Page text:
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It’s not often you’re led to consider your own birth in terms of convenience. Over the past few years I’ve led myself to the knowledge that my arrival, in the early 1990s, must have come as a relief for my parents, even if they never framed it that way to themselves.
Their lives were full of cares and stresses – some minor, some not. At the forefront was their housing situation, a blend of precarity and claustrophobia: what we would call “legal homelessness”, then as now. They spent that part of their lives between my grandmother’s housing association flat in Catford, south-east London, and the spare beds and sofas of various friends and family. My birth offered the promise of a modest council flat, a solid enough base for a less immediately difficult future.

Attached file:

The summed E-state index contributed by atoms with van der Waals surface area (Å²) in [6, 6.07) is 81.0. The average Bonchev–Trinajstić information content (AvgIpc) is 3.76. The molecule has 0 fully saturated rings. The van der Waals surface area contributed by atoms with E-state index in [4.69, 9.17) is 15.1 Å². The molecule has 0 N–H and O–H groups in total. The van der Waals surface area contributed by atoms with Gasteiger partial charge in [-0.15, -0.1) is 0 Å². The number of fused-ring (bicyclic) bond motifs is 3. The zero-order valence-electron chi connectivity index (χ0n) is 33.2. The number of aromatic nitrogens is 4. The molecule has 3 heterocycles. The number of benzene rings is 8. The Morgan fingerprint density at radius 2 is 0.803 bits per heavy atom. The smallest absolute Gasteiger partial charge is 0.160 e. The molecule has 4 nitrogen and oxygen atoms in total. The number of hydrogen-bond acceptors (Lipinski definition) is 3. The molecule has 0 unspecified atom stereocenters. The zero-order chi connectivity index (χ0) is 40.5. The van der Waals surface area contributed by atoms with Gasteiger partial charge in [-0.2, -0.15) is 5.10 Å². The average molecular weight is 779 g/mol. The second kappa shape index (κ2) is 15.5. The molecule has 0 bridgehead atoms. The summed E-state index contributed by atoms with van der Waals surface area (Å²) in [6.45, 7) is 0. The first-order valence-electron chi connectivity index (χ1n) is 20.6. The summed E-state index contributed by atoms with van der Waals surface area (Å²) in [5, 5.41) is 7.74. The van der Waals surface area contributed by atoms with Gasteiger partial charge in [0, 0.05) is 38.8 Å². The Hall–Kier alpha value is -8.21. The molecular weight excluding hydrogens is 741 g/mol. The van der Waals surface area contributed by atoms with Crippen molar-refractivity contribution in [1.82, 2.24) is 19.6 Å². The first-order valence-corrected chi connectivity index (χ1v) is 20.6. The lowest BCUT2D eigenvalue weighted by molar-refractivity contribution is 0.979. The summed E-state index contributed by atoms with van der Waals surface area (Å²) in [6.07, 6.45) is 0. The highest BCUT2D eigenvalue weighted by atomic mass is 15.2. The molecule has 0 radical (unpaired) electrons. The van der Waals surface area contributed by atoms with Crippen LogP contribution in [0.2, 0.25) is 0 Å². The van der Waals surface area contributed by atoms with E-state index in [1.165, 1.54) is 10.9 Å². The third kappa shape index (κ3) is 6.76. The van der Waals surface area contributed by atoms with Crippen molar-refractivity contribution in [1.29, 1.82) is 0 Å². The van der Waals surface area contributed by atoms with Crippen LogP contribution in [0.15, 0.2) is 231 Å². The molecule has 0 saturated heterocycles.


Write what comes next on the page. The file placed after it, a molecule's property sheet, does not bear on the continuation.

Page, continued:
There is another term for that kind of dependence on the goodwill and tolerance of others: sofa surfing. At the end of 2019, newly released research from the homelessness charity Crisis revealed the contemporary scale of an issue that has rarely before received serious scrutiny. Their findings are the latest attempt to articulate the realities underpinning what is the most common, and commonly misunderstood, form of “hidden homelessness” in the country.